Halley's Comet
© Malaga Bay
Researchers trawling through the dusty corners of the Academic Archives primarily have to rely upon serendipity to provide them with break-through information.

However, when serendipity strikes the results can be startling.

Such was the case a few weeks ago when the Glen Turret Fan chronology neatly slid into place between the Arabian Horizon and the Heinsohn Horizon in the Old Japanese Cedar Tree chronology.
The Glen Turret Fan in upper Glen Roy contains 276 annual sedimentary layers that are coincidentally close to the 277 years between the Arabian Horizon of 637 CE and the Heinsohn Horizon of 914 CE i.e. the Heinsohn Sandwich.
The unexplained arrival of the Sand Bed in the Glen Turret Fan [upper Glen Roy] in 759 CE coincidentally echoes:

a) the unexplained Smothering of Samarra in sand
b) the unexplained Covering of Cologne in sand
c) the unexplained Clear Black Horizons in sand across Southern England and Scotland
d) the unexplained Sandy Sludge Layers in the Greenland Ice Cores...

See: The Fold Up Beds of Glen Roy
Old Japanese Cedar Tree chronology
© Malaga Bay
And then serendipity struck again in form of Comet Halley.

Comet Halley has several remarkable aspects.

Firstly, Comet Halley has a variable orbital period of [around] 76.5 ± 2.5 years.
Halley's orbital period over the last 3 centuries has been between 75 - 76 years, although it has varied between 74 - 79 years since 240 BC.


Motion of Halley's Comet
© Royal Astronomical Society
The Long-Term Motion of Comet Halley - Donald K. Yeomans and Tao Kiang Monthly Notices of the Royal Astronomical Society - Vol 197 - Nov 1981
Secondly, Earthly encounters with Comet Halley are especially dangerous because it's relative velocity is in the region of 254,016 kilometres per hour.
Due to the retrograde orbit, it has one of the highest velocities relative to the Earth of any object in the Solar System.

The 1910 passage was at a relative velocity of 70.56 km/s (157,838 mph or 254,016 km/h).


Comet Halley
Thirdly, the orbit of Comet Halley "comes close to Earth's in two places".
The perihelion, the point in the comet's orbit when it is nearest the Sun, is just 0.6 AU.

This is between the orbits of Mercury and Venus.

Its aphelion, or farthest distance from the Sun, is 35 AU (roughly the distance of Pluto)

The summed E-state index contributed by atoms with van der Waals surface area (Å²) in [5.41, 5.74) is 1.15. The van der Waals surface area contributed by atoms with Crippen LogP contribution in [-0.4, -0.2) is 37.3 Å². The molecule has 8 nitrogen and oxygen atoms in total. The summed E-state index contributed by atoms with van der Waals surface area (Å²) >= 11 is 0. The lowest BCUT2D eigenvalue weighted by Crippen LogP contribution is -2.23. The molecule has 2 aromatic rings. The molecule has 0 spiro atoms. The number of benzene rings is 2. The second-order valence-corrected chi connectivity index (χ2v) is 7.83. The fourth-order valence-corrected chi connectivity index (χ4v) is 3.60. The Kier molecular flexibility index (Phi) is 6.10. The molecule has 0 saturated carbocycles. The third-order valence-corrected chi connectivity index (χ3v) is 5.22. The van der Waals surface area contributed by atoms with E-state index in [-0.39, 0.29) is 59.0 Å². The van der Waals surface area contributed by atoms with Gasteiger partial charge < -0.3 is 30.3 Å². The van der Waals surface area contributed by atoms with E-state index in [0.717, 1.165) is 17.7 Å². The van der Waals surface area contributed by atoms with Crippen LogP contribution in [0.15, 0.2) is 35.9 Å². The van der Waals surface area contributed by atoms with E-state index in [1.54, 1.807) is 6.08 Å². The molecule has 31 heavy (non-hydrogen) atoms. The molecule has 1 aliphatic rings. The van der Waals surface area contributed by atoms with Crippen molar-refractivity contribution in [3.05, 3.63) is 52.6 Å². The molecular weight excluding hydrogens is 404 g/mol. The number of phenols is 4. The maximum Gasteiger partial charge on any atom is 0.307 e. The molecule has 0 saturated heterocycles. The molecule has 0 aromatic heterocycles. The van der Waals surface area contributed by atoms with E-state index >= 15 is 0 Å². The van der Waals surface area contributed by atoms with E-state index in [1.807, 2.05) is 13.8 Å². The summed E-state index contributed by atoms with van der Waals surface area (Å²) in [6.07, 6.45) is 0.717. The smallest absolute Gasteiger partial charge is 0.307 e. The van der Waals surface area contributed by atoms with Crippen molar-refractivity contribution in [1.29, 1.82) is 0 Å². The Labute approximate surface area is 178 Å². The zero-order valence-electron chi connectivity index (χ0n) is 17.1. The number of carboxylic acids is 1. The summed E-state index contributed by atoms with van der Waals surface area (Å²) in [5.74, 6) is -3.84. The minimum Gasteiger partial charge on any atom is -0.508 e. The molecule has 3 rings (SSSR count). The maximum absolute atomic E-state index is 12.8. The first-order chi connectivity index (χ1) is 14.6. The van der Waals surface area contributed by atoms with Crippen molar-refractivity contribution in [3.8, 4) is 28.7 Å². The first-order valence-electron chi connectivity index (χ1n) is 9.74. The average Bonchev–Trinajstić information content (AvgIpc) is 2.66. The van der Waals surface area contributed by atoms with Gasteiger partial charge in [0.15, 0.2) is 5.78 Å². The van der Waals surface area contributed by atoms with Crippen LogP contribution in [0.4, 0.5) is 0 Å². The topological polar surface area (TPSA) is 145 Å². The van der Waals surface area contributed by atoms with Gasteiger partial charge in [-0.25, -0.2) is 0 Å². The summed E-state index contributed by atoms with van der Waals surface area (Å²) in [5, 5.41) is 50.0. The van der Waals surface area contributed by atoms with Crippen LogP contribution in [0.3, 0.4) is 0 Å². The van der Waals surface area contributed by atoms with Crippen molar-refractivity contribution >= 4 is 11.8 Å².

Because its orbit comes close to Earth's in two places, Halley is associated with two meteor showers: the Eta Aquarids in early May, and the Orionids in late October.

Tracking the orbital history of Comet Halley back in time is not a precise science.

This is partly because "scientific investigation" only began in the 16th century.
Halley's periodic returns have been subject to scientific investigation since the 16th century.

The three apparitions from 1531 to 1682 were noted by Edmond Halley, enabling him to predict its 1759 return.

And partly because the historical records become increasingly subject to interpretation because the observational data may not specifically relate to Comet Halley and/or the observational dates may be incorrectly identified/aligned with the current era.

See: Heinsohn and The Eclipse Record
However, hind-casting Comet Halley back to 607 CE appears very possible and very catastrophic.

The History of Comet Halley - D K Yeomans, J Rahe and R S Freitag Journal of the Royal Astronomical Society of Canada - Vol 80 - April 1986
Orbit of Halley's Comet
© NASA Space Place
In this wonderful example of the Mainstream Mindset it appears that for 4,000 years there was "a widespread and long-lasting tradition" of deliberately burning down entire settlements every 75-80 years in Southeastern and Eastern Europe.

Apparently, this rare psychological affliction Burned House Syndrome was invented when archaeologists encountered the Burned House Horizon.

See: Burned House Syndrome
Old Japanese Cedar Tree D/H Ratio
© Malaga Bay
The 607 CE Earthly encounter with Comet Halley appears to have triggered the catastrophic plunge in temperatures that only began to recover after the Arabian Horizon in 637 CE.

The 760 CE Earthly encounter with Comet Halley appears to be associated with the catastrophic deposition of sand and gravel.

And the 912 CE Earthly encounter with Comet Halley appears to be closely associated with the catastrophic Heinsohn Horizon in 914 CE.

Therefore, the Earthly encounters with Comet Halley provides another historical perspective upon the alignment of the Roman Time Line...